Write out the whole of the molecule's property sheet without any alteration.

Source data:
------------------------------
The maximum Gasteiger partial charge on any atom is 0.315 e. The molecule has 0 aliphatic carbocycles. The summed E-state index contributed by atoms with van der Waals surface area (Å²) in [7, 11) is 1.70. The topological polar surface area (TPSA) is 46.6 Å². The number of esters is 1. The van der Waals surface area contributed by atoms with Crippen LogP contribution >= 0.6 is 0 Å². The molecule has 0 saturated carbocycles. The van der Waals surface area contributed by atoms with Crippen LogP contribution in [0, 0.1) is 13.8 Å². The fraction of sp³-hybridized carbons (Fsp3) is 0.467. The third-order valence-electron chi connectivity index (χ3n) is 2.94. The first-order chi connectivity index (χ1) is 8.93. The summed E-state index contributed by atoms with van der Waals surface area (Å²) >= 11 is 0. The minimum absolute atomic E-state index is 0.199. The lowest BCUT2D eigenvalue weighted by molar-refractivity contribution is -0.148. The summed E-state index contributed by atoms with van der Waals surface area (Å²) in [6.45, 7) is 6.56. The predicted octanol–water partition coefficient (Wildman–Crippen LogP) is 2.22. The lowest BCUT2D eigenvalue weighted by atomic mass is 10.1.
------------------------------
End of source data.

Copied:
The maximum Gasteiger partial charge on any atom is 0.315 e. The molecule has 0 aliphatic carbocycles. The summed E-state index contributed by atoms with van der Waals surface area (Å²) in [7, 11) is 1.70. The topological polar surface area (TPSA) is 46.6 Å². The number of esters is 1. The van der Waals surface area contributed by atoms with Crippen LogP contribution >= 0.6 is 0 Å². The molecule has 0 saturated carbocycles. The van der Waals surface area contributed by atoms with Crippen LogP contribution in [0, 0.1) is 13.8 Å². The fraction of sp³-hybridized carbons (Fsp3) is 0.467. The third-order valence-electron chi connectivity index (χ3n) is 2.94. The first-order chi connectivity index (χ1) is 8.93. The summed E-state index contributed by atoms with van der Waals surface area (Å²) >= 11 is 0. The minimum absolute atomic E-state index is 0.199. The lowest BCUT2D eigenvalue weighted by molar-refractivity contribution is -0.148. The summed E-state index contributed by atoms with van der Waals surface area (Å²) in [6.45, 7) is 6.56. The predicted octanol–water partition coefficient (Wildman–Crippen LogP) is 2.22. The lowest BCUT2D eigenvalue weighted by atomic mass is 10.1.